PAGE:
I am a new caregiver for my 90 year old mother, who has mild dementia. We moved her into our house in Colorado approximately 2 months ago from her home that she shared with my uncle in Las Vegas, Nevada. Recently, she has begun to say that she want to go 'home' to Las Vegas, which is not an option. I try to explain why she can't go home, but she keeps forgetting and sometimes gets mad at me. I am having trouble finding activities that she can do because she can't learn anything new and her interests are few. She doesn't want to have anything to do with the senior center in town and doesn't make friends easily. The only activity she enjoyed in Las Vegas was ocassionally playing bingo, but I'm unsure that she would be able to even do that any more. Aside from the dementia, she is in reasonably good health. Right now all she is doing is helping me around the house, watching television and reading. Any suggestions for me?

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Jinx gave you very good advice.

Many people with mild dementia want to go home, but it doesn't always have the obvious meaning. My husband regularly packed a little bag and waited for the bus or train to "go home" -- while living with me in our home! Some think the request is to go to a childhood home, but many think the desire to "go home" is really a longing for a time when the world made sense, a time before dementia.

Whatever it means in your mother's case, I think you can skip the explanations of why she can't return to Las Vegas. You can tell her how glad you are that she is here with you right now.

Many senior centers have bingo times, and there would probably be someone there willing to help a little. Don't give up on the senior center idea without trying it for several different activities. Go with her and stay the first few times.

With dementia my husband's job was folding towels. We use wash clothes as single use hand-towels and I have two laundry loads a week. These are easy to fold, comforting to feel when they are fresh out of the drier, and perhaps best of all are an obvious contribution to the household. We use those towels every day. Now my husband is gone and the job has gone to my mother (also dementia) when she visits. She loves doing it. She also sorts socks and folds my undies. She is still too "with it" to sort poker chips, but she is pleased to do something obviously useful.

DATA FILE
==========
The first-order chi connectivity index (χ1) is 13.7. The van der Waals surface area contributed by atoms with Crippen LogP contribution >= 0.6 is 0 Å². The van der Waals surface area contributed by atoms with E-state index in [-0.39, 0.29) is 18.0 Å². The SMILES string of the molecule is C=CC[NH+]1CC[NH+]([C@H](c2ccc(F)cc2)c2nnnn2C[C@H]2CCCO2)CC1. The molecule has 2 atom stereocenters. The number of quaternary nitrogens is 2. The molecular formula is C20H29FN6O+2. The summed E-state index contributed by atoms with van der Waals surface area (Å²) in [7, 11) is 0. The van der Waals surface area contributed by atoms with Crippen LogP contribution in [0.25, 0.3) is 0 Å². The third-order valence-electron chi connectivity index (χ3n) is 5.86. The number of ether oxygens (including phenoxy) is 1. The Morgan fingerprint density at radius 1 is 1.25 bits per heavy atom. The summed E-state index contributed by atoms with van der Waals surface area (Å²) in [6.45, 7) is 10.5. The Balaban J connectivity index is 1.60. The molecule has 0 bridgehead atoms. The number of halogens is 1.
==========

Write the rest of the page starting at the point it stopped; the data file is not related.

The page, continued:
Both my husband and my mother enjoyed/enjoy looking at photo albums.

If Mom still has the attention span and comprehension to watch television and read, consider that a blessing! When my husband got to the point where it was hard for him to follow a plot with frequent commercial interruptions I got CDs of some of his old favorite shows. With no commercials they were easier to follow, and shorter, too.
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Drag her to the senior center. Drag her out on walks. Lie to her about going back to Las Vegas "in a month." Ask her to stay longer as a favor to you. Don't waste a lot of breath explaining things to her.

Recognize how helpless and afraid and disoriented she feels. Give her lots of love and reassurance. I forget who it was who posted about telling her cranky mother, "I love you very much and I will do my best to make sure you are always safe."

Some people have things like towels to fold or poker chips to sort. No point to it, but it keeps the elder occupied for a while. People like to feel useful.
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